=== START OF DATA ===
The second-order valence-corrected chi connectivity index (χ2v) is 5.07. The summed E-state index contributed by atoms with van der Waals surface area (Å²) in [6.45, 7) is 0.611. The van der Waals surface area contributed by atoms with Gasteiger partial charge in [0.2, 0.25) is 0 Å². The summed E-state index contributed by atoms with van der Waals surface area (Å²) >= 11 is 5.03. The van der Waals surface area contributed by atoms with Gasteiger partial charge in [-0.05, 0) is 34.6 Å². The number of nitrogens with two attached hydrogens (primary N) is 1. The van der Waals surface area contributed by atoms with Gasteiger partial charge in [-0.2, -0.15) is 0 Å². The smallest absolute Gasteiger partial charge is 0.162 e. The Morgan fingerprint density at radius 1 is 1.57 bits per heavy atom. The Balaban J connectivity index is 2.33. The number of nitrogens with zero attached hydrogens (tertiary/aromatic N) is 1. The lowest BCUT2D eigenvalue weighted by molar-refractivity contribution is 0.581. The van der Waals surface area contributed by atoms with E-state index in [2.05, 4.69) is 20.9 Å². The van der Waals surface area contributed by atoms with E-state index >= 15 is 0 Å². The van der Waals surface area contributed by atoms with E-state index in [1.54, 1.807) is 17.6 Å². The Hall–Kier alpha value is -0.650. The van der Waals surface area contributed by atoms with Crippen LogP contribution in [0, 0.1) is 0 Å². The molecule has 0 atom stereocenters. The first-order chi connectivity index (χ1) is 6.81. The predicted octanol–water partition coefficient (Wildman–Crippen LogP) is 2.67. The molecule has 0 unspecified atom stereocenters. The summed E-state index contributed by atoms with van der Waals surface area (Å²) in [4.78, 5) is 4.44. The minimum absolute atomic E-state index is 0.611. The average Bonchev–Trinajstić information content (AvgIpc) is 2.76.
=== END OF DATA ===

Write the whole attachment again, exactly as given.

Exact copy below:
The second-order valence-corrected chi connectivity index (χ2v) is 5.07. The summed E-state index contributed by atoms with van der Waals surface area (Å²) in [6.45, 7) is 0.611. The van der Waals surface area contributed by atoms with Gasteiger partial charge in [0.2, 0.25) is 0 Å². The summed E-state index contributed by atoms with van der Waals surface area (Å²) >= 11 is 5.03. The van der Waals surface area contributed by atoms with Gasteiger partial charge in [-0.05, 0) is 34.6 Å². The number of nitrogens with two attached hydrogens (primary N) is 1. The van der Waals surface area contributed by atoms with Gasteiger partial charge in [-0.2, -0.15) is 0 Å². The smallest absolute Gasteiger partial charge is 0.162 e. The Morgan fingerprint density at radius 1 is 1.57 bits per heavy atom. The Balaban J connectivity index is 2.33. The number of nitrogens with zero attached hydrogens (tertiary/aromatic N) is 1. The lowest BCUT2D eigenvalue weighted by molar-refractivity contribution is 0.581. The van der Waals surface area contributed by atoms with E-state index in [2.05, 4.69) is 20.9 Å². The van der Waals surface area contributed by atoms with E-state index >= 15 is 0 Å². The van der Waals surface area contributed by atoms with E-state index in [1.54, 1.807) is 17.6 Å². The Hall–Kier alpha value is -0.650. The van der Waals surface area contributed by atoms with Crippen LogP contribution in [0, 0.1) is 0 Å². The molecule has 0 atom stereocenters. The first-order chi connectivity index (χ1) is 6.81. The predicted octanol–water partition coefficient (Wildman–Crippen LogP) is 2.67. The molecule has 0 unspecified atom stereocenters. The summed E-state index contributed by atoms with van der Waals surface area (Å²) in [4.78, 5) is 4.44. The minimum absolute atomic E-state index is 0.611. The average Bonchev–Trinajstić information content (AvgIpc) is 2.76.